In Part 1 of the crowdfunding series, I discussed the rise of the crowdfunding phenomenon and Title III’s recent enactment under the JOBS Act. While Title III may appear to be an attractive avenue of capital fundraising for entrepreneurs and startups, founders of a network marketing company may find it a boardwalk littered with more stops than gos. As for crowdfunding as a MLM product service or offering, in my opinion, its a chance to go directly to jail.
TITLE III CROWDFUNDING AS WAY FOR MLMs TO RAISE CAPITAL
If you remember, the benefits of a Company looking to use Title III appear numerous. Title III provides the ability to raise up to $1 million without having to deal with burdensome SEC requirements. For an MLM looking for startup funding, what’s not to like? Well . . . er, money for one. The logic goes something like this: you have to have money if you want to raise money.
The direct sales industry is on the rise. I’m approached every day by people looking to enter the direct sales market with a startup company. Here at InfoTrax, we launch an average of three startup companies every month and due to the growing main-stream acceptance of direct sales, I expect the trend to continue.
Starting a direct sales company, or any company for that matter, is never easy. There will always be unforeseen issues, unexpected costs, and unruly personnel. These types of issues are not unique to your company. The business gods are not picking on you for any particular reason; you will simply have to be prepared for anything to happen.
At InfoTrax, we have launched hundreds of direct selling companies on our software. Year after year, I see companies face struggles that could have been avoided. Watching the growth of these companies has taught me that every company should answer three questions before they launch: 1) What exactly is your product, and does fit in the direct sales space? 2) Do you have someone at the lead with Direct Sales executive experience? 3) Do you have capital to fund the project?
When a distributor is terminated by his or her MLM company, he or she may claim breach of contract and seek recovery of his or her past and future commissions. After all, the distributor may have worked for months or years to build up his or her downline only to have its income stream summarily stopped and taken by the company.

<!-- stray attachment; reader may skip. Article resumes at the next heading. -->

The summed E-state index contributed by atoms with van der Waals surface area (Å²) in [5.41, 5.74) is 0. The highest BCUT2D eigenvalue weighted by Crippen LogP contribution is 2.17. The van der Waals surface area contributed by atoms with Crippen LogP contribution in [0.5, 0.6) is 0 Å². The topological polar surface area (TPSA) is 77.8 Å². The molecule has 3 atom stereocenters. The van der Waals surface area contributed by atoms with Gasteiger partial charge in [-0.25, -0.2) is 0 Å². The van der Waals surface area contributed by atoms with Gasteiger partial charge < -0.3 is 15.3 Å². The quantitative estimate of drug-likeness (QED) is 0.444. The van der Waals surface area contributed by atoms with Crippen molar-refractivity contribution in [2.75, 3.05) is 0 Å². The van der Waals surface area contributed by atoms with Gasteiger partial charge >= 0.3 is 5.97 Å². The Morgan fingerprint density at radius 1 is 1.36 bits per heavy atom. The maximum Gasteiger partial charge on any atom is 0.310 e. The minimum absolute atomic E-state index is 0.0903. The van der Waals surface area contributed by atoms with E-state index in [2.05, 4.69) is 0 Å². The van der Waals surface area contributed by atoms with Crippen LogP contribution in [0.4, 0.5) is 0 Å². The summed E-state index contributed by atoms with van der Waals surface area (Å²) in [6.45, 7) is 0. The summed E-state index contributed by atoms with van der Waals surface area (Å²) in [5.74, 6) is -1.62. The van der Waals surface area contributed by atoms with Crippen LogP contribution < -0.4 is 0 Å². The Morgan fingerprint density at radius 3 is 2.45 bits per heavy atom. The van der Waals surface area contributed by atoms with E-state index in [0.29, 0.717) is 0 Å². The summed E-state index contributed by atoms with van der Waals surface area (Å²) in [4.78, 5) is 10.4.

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Multilevel Marketing is big business. There are dozens of companies (including Infotrax) that sell products and services to MLMs new and old. My company has been supporting companies in the industry for decades. I have seen a lot of companies start: some fail some succeed beyond their wildest expectations, and many others fall somewhere in between.
Evolving distributor motivations
As a company grows, the needs and motivations of the distributors it attracts change. Just as companies are started by entrepreneurs, the first distributors who join a company are themselves entrepreneurs. However, as a company becomes more established, it attracts distributors who are more conservative, more risk adverse.
Getting the maximum benefits from a cooperation with a direct selling consultant is not an unrealistic expectation. And there are many companies that have achieved this and have been very happy with the results. However, this requires taking the right steps in looking for, contracting and working with a direct selling consultant.
This week we will cover this.
1. How do I understand if I need a direct selling consultant?
Can you guess the biggest motivational challenge people face during their first few years in Network Marketing?
You got it – cash flow versus effort ratio.
They work 10-20 hours a week for meager wages. “Where is all the big money I was promised?” they cry. And then they quit.
It has always been interesting to see how direct selling companies compare on various grounds. Where they spend their money and at the end of the day, how much money they generate for their investors absolutely rank among the most interesting ones.
In this article, we will be briefly reviewing 11 direct sellers with varying sizes of business and with different product portfolios. These are Avon, Herbalife, Mannatech, Natura, Nature’s Sunshine Products, NHT Global, Nu Skin, Oriflame, Tupperware, USANA and Youngevity. This review will be based on their 2016 first quarter figures.